Authors, Pearl Buck and her Russian Apple Pie

Pearl Buck, The  Good Earth, Recipe 003 copyReading a brief biography about Pearl Syndenstricker Buck , (1892 to 1973), I learned that she spoke both English and Chinese from childhood and her parents were missionaries in China. When she moved permanently back to the United States, she settled in an old  farmhouse, Green Hills Farm, in Bucks County, Pennsylvania.

The Good Earth was one of my favorite books to read when I was a young girl.  It was Pearl Buck’s second novel and won the Pulitzer Prize and the Howells Medal in 1935. She won the 1938  Nobel Prize in literature.

Today I found my copy of an article with one of her recipes in my want-to-try recipe folder.

Pearl Buck, The  Good Earth, Recipe 001

Perhaps the next time I make dessert I will try making her Russian Apple Pie recipe from the published article in the Yankee magazine, printed on page number 20,  September 2001 written by Leslie Patterson Miller, under the heading of “Recipe With A History.” 

Pearl Buck’s Russian Apple Pie:

Pastry for a 2-crust pie. 8 large apples, peeled and sliced;

1/2 cup raisins, 1/2 cup sugar, 2 tablespoons dry red wine, 2 teaspoons grated orange rind, 4 tablespoons chopped almonds, 2 tablespoons cherry jam or currant jelly.

 Line a 9-inch pie plate with pastry. Heat the oven to 350 degrees. In a medium saucepan combine the sliced apples, raisins, sugar, wine, orange rind, and almonds. Cook over low heat for 15 minutes, gently stirring once or twice. Remove from the heat and stir in the jam or jelly.  Cool.  Spoon the cooled mixture into the bottom crust and cover with a top crust.

Bake for 45 minutes.  8 servings.

Written by Mary Gilmartin, February 15, 2o13

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15 Comments

Filed under Authors

15 responses to “Authors, Pearl Buck and her Russian Apple Pie

  1. I read The Good Earth when I was young (but old enough to read in English, my second language) and I loved the book. Nice you’ve found a recipe here. I’ll definitely try it.

  2. Dear Mary,
    thank you so much for visiting my blog. I like your blog very much, too. Well, so much that I linked your blog with my article about apples & eccentrics in Cambridge.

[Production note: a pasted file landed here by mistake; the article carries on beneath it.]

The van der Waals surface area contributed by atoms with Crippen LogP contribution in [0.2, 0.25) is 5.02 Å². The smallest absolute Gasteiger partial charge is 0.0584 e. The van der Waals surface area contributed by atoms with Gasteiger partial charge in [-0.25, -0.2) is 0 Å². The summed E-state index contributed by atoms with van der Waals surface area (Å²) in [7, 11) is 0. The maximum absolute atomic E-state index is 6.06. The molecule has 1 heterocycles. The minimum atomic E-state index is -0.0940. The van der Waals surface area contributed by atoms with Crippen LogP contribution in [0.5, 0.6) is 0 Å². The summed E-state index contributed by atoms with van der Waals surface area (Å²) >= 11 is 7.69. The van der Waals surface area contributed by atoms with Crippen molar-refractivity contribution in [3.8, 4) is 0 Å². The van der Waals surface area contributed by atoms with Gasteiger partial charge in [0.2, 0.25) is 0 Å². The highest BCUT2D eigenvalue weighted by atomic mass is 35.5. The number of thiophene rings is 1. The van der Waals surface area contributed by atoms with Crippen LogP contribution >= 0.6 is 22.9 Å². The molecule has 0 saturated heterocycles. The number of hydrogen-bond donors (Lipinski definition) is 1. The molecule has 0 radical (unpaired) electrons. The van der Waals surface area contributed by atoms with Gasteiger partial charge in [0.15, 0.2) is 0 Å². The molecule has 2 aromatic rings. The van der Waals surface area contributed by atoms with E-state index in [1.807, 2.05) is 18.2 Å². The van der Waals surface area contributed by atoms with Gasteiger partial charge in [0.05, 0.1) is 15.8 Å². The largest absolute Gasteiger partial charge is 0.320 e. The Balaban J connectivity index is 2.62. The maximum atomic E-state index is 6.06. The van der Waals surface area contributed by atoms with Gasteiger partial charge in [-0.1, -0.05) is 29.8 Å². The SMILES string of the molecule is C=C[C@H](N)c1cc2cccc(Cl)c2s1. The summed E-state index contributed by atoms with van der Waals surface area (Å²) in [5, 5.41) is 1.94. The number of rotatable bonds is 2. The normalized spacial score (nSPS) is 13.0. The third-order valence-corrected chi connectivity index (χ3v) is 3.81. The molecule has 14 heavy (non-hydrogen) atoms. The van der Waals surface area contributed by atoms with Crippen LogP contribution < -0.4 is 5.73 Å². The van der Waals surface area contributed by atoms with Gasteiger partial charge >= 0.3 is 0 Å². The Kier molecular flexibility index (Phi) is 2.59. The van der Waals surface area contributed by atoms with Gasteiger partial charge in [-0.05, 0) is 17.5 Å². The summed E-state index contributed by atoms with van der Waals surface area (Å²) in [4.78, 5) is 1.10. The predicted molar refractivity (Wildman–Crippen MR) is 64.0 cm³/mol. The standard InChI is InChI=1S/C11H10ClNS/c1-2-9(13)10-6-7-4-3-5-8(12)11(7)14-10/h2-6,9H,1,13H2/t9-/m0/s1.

Have a great weekend
    Klausbernd

  3. Pingback: Appels, Porters and Eccentrics in Cambridge « kbvollmarblog

  4. Genie

    I think the almonds would be an interesting addition to apple pie; I love adding chopped nuts in baking but had not thought of that with apple pie.

    • Yes, nuts inside does add another dimension. Ever since I posted this I’ve been thinking about apple pie, but mostly about the traditional one with cinnamon, one of my favorite ingredients that is missing from this recipe. If you try this one as it’s written, proceed with caution because they are too many variables, i.e. what kind of wine (I would think using a good one with sweetness perhaps Russian brand, since that’s its name) and what type of apples to use?(granny smith or others). I’m sure your selection of these types would make the difference in whether you liked it or not.

  5. I can’t picture exactly what the pie might taste like, but it sounds intriguing. I also might try it someday. .

    • I guess we will just have to try making it to find out what it tastes like. Some of the ingredients aren’t typical to the American apple pie, thus probably how the name Russian came about in this recipe. Perhaps testing it by making 1/2 filling to see if I like, is a suggestion.

  6. I have saved the recipe. Nice to have a history to go with it! Thank you sharing.
    Have a lovely weekend.

  7. Excellent post!! I always learn something new when I stop by. Thank you…

  8. Very interesting recipe. I think I might have to try it. Also enjoyed the info on Pearl S. Buck. Never knew her middle name.

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